Setting opacity on image causes an overlapping element's box-shadow to go away


The following CSS, applied to an <a> and a <div> residing in individual <tr><td> elements in a <table> (with border-collapse and td { padding: 0px; } set), works as expected:

a {
    background-image: url("");
    height: 100px;
    width: 120px;
    display: block;
div {
    width: 200px;
    box-shadow: #000 0px 0px 13px;

If I apply any opacity to the <a>, the browser's internal layering seems to break horribly.

Comparison Note that the test picture's last pixel sits within the <div>'s box-shadow, even in the first example. (And it says opacity = ".99", if you can't see it in the image >.>)

Is this possibly a rendering bug that's managed to creep into both Firefox and Chrome? :P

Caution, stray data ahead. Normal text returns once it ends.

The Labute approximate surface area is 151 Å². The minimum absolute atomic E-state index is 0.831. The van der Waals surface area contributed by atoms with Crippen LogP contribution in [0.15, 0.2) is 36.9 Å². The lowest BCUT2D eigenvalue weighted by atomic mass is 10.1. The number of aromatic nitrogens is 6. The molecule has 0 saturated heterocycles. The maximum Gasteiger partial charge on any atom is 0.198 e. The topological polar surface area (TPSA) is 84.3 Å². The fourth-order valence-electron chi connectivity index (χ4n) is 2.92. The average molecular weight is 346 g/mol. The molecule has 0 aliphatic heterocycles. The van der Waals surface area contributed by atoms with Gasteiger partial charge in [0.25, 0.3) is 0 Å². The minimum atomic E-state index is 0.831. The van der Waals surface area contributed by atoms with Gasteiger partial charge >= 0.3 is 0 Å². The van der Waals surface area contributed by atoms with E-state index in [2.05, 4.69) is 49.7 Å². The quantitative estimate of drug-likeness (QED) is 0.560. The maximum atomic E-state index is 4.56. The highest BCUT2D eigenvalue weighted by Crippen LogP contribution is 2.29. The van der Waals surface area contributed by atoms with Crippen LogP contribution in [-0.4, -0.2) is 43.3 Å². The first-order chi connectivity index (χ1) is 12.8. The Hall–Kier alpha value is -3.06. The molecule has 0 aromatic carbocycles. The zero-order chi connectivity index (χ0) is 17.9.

See what opens and shuts in this JSFiddle.

Thanks in advance!

Problem courtesy of: i336_


Quite Simple.

Thank you for clean formatting.

Change opaque ID to this:

#opaque {
    opacity: .99;

What is happening is whenever opacity is set, the back-end method of CSS3 to interpret it throws some pretty wild z-index's.

Just set it to stack behind the other elements and all will work fine for you.

position:relative; - Cause otherwise it wouldn't accept your z-index property.

z-index:-10; - So that it places it behind the z-index of 0 of your other objects.


The default value of HTML elements does not support static as an object that z-index will apply to, hence the position declaration.

And it totally does with absolute, fixed, relative, or inherit, but not static.

Solution courtesy of: Nicholas Hazel


There is currently no discussion for this recipe.

This recipe can be found in it's original form on Stack Over Flow.